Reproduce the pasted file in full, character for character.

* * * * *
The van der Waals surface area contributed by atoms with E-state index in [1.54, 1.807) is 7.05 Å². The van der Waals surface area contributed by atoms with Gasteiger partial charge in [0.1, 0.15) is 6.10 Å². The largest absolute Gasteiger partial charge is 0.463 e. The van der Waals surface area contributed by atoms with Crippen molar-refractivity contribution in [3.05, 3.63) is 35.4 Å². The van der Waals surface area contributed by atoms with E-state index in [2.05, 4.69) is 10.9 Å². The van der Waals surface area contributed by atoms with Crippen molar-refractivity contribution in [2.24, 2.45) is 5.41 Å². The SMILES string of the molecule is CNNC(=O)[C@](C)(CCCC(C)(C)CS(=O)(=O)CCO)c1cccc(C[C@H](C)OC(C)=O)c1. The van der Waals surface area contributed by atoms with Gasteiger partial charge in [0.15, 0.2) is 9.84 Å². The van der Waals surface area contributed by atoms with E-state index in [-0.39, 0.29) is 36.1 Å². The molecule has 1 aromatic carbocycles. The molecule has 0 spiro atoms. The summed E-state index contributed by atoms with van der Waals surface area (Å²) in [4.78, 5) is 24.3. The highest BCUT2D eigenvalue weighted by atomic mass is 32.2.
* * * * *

The van der Waals surface area contributed by atoms with E-state index in [1.54, 1.807) is 7.05 Å². The van der Waals surface area contributed by atoms with Gasteiger partial charge in [0.1, 0.15) is 6.10 Å². The largest absolute Gasteiger partial charge is 0.463 e. The van der Waals surface area contributed by atoms with Crippen molar-refractivity contribution in [3.05, 3.63) is 35.4 Å². The van der Waals surface area contributed by atoms with E-state index in [2.05, 4.69) is 10.9 Å². The van der Waals surface area contributed by atoms with Crippen molar-refractivity contribution in [2.24, 2.45) is 5.41 Å². The SMILES string of the molecule is CNNC(=O)[C@](C)(CCCC(C)(C)CS(=O)(=O)CCO)c1cccc(C[C@H](C)OC(C)=O)c1. The van der Waals surface area contributed by atoms with Gasteiger partial charge in [0.15, 0.2) is 9.84 Å². The van der Waals surface area contributed by atoms with E-state index in [-0.39, 0.29) is 36.1 Å². The molecule has 1 aromatic carbocycles. The molecule has 0 spiro atoms. The summed E-state index contributed by atoms with van der Waals surface area (Å²) in [4.78, 5) is 24.3. The highest BCUT2D eigenvalue weighted by atomic mass is 32.2.